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HIV-negative babies of women with HIV may have compromised health

A study found that maternal HIV infection leaves “profound and lasting impacts” on the HIV-exposed uninfected (HEU) infant. These impacts include: increased mortality and morbidity, immunological changes, and developmental delays compared to their HIV-unexposed (HU) counterparts.

Photo by Luma Pimentel from Unsplash.com

A study found a link between prenatal HIV exposure and decreased infant immunity despite HIV-negative status at birth.

Analysis of the TCR Repertoire in HIV-Exposed but Uninfected Infants” was written by Benjamin Gabriel, Carey Medin, Jeremiah Alves, Ruth Nduati, Rose Kerubo Bosire, Dalton Wamalwa, Carey Farquhar, Grace John-Stewart and Barbara L. Lohman-Payne, and appeared in Scientific Reports.

The study found that maternal HIV infection leaves “profound and lasting impacts” on the HIV-exposed uninfected (HEU) infant. These impacts include: increased mortality and morbidity, immunological changes, and developmental delays compared to their HIV-unexposed (HU) counterparts.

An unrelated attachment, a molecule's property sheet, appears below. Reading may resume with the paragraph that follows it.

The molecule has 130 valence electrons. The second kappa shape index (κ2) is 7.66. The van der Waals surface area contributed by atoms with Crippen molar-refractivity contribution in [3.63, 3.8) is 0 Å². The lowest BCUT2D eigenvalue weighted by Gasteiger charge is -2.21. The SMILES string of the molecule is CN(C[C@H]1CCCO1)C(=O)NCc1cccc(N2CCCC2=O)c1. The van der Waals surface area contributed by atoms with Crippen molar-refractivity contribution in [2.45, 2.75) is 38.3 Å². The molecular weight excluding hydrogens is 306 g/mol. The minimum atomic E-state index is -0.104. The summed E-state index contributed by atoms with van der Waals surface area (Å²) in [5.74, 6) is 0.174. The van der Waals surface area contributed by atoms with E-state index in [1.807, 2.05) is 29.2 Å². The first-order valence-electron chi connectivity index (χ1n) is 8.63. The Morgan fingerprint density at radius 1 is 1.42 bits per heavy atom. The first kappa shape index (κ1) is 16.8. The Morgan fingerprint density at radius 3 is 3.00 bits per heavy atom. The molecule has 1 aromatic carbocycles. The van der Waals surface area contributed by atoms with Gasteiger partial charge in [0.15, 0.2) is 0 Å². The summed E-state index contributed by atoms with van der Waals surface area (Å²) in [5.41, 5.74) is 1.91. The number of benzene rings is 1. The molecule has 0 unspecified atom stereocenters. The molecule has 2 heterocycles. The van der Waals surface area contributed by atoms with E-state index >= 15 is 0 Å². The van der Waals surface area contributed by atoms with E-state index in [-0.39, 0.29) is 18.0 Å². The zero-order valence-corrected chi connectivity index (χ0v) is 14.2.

Exposure to HIV or antiretroviral therapy may influence immune development, which could increase morbidity and mortality. But a direct link between the increased mortality and morbidity and the infant’s immune system has not been identified.

And so to arrive at their conclusions, the researchers compared the T-cell receptor beta-chain repertoire of cord blood samples of HEU yet uninfected infants to samples collected from mother-child pairs unaffected by HIV, but who were living in the same communities.

The researchers found that while the TRB repertoire of HU infants was broadly diverse, in line with the expected idea of a naïve T cell repertoire, samples of HEU infants showed a significantly reduced TRB diversity.

Simply put, “despite the success of antiretroviral therapies in helping to suppress the risk of HIV being passed from mother to child, globally, HIV-exposed uninfected infants are a vulnerable population characterized by increased morbidity and mortality, higher rates of hospitalizations and childhood infections with more severe outcomes.”

More than anything, the findings of the study emphasizes the need for special care and attention to this group.

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Support for this work came from the National Institute of General Medical Sciences of the National Institutes of Health (NIH).

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